The Protection of Wrecks (Designation) (England) Order 2017

The Intellectual Property (Unjustified Threats) Act 2017 (Commencement and Transitional Provisions) Regulations 2017

The Home Loss Payments (Prescribed Amounts) (England) Regulations 2017

The Childcare (Fees) (Amendment) Regulations 2017

Source: www.legislation.gov.uk

Lady Hale appointed next President of Supreme Court, alongside three new Justices – Supreme Court

Posted July 21st, 2017 in diversity, judiciary, news, press releases, Supreme Court by tracey

‘Baroness Hale of Richmond will succeed Lord Neuberger of Abbotsbury as President of the UK Supreme Court, it was announced today, alongside three additional appointments to the UK’s top appeal court.’

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Supreme Court, 21st July 2017

Source: www.supremecourt.uk

BAILII: Recent Decisions

Posted July 21st, 2017 in law reports by tracey

Court of Appeal (Civil Division)

Capita (Banstead 2011) Ltd & Anor v RFIB Group Ltd [2017] EWCA Civ 1032 (20 July 2017)

The Secretary of State for the Home Department v SU [2017] EWCA Civ 1069 (20 July 2017)

Hussain, R (on the application of) v The Parole Board for England and Wales & Anor [2017] EWCA Civ 1074 (20 July 2017)

Court of Appeal (Criminal Division)

PF v R [2017] EWCA Crim 983 (20 July 2017)

Jurecka & Ors v R [2017] EWCA Crim 1007 (18 July 2017)

High Court (Administrative Court)

Annon v The Nursing And Midwifery Council [2017] EWHC 1879 (Admin) (21 July 2017)

The Centre for Advice On Individual Rights In Europe v The Secretary of State for the Home Department & Anor [2017] EWHC 1878 (Admin) (21 July 2017)

Wokingham Borough Council v Secretary of State for Communities and Local Government & Anor [2017] EWHC 1863 (Admin) (20 July 2017)

High Court (Chancery Division)

Birdi & Anor v Price & Anor [2017] EWHC 1859 (Ch) (20 July 2017)

The Co-Operative Bank Plc v Hayes Freehold Ltd & Ors [2017] EWHC 1820 (Ch) (20 July 2017)

High Court (Commercial Court)

Medsted Associates Ltd v Canaccord Genuity Wealth (International) Ltd [2017] EWHC 1815 (Comm) (20 July 2017)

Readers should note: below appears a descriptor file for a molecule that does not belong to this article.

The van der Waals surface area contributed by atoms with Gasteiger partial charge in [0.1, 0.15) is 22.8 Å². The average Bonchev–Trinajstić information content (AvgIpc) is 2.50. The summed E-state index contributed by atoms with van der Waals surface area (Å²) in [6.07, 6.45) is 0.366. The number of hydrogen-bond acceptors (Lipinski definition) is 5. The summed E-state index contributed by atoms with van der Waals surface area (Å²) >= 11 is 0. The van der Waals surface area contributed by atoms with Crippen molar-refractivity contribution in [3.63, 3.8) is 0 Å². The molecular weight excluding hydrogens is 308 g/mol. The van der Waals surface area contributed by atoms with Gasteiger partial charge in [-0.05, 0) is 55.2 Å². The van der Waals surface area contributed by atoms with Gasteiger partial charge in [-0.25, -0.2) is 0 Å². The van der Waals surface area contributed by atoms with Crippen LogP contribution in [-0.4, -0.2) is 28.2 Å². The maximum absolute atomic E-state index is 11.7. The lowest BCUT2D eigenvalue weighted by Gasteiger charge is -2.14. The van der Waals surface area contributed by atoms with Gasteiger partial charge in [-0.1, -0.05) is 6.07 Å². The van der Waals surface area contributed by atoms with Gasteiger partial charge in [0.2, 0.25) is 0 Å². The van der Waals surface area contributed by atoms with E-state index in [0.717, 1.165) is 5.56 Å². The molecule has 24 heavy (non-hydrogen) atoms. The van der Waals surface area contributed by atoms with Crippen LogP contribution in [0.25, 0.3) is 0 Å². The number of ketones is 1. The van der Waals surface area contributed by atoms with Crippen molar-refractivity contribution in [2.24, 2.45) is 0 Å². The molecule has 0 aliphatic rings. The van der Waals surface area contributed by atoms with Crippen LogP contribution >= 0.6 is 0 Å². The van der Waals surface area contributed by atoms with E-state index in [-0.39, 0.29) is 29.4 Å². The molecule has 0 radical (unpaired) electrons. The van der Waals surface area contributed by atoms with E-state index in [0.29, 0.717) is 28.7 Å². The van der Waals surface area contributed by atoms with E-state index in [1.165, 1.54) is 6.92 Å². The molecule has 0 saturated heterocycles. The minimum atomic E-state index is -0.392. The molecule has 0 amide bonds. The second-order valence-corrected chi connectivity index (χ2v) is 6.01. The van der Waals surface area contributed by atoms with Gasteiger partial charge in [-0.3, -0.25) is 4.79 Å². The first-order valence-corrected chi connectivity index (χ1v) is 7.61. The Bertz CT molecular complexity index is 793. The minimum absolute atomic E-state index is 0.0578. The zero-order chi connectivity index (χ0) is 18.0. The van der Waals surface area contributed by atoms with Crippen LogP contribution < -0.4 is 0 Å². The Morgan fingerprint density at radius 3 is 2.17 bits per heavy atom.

Source: www.bailii.org

Daniella Lock: Questions Regarding Judicial Deference in R (Campaign Against the Arms Trade) v Secretary of State for International Trade – UK Constitutional Law Association

Posted July 21st, 2017 in EC law, export controls, international trade, news, Saudi Arabia, weapons by tracey

‘Last week, the High Court rejected a claim for judicial review, brought by the NGO “Campaign Against the Arms Trade” against the Secretary of State for International Trade, regarding the exporting of arms to Saudi Arabia. The judges presiding over the case were Lord Justice Burnett and Mr Justice Haddon-Cave. It is argued here that there are several important questions to be asked about the approach to judicial deference taken in this case. They relate to the ‘behind-the-scenes’ role that deference may have played in the judges’ approach to complex factual material in this case, and the extent to which further clarity, as to the treatment of such material in future cases, may be desirable.’

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UK Constitutional Law Association, 20th July 2017

Source: ukconstitutionallaw.org

The clash between open justice and one’s good name – UK Human Rights Blog

Posted July 21st, 2017 in anonymity, contempt of court, human rights, media, news by tracey

‘Khuja (formerly known as PNM) v. Times Newspapers [2017] UKSC 49, Supreme Court. The outcome of this case is summed up in its title, an unsuccessful attempt to retain anonymity in press reporting. It is a stark instance of how someone involved in investigations into very serious offences cannot suppress any allegations which may have surfaced in open court, even though no prosecution was ever brought against them.’

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UK Human Rights Blog, 20th July 2017

Source: ukhumanrightsblog.com

Westminster Council wins Hemming appeal at the Supreme Court – Local Government Lawyer

Posted July 21st, 2017 in fees, licensing, local government, news, sex establishments by tracey

‘The City of Westminster Council has won a key victory at the Supreme Court in the long-running battle over the level of fees that local authorities can charge licensed premises.’

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Local Government Lawyer, 20th July 2017

Source: www.localgovernmentlawyer.co.uk

Jackson urges solicitors to sort out accidental disclosure of privileged material between themselves – Litigation Futures

Posted July 21st, 2017 in civil procedure rules, disclosure, news, privilege, solicitors by tracey

‘Litigators should sort out the inadvertent disclosure of privileged documents in a grown-up manner without taking up the time of the court, the Court of Appeal has ruled as it granted an order to delete a privileged email that had been accidentally handed over.’

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Litigation Futures, 20th July 2017

Source: www.litigationfutures.com

Judges “left uneasy” by professionals challenging regulators as litigants in person – Legal Futures

‘Judges are “left uneasy” by professionals presenting their own challenges to regulators as litigants in person (LIPs) and ignoring the “best points” available to them, the High Court has heard.’

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Legal futures, 21st July 2017

Source: www.legalfutures.co.uk

Rogue builder jailed for tricking homeowners out of thousands of pounds – Crown Prosecution Service

‘A rogue builder who tricked homeowners out of hundreds of thousands of pounds has today (20th July) been jailed for fraud.’

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Crown Prosecution Service, 20th July 2017

Source: www.cps.gov.uk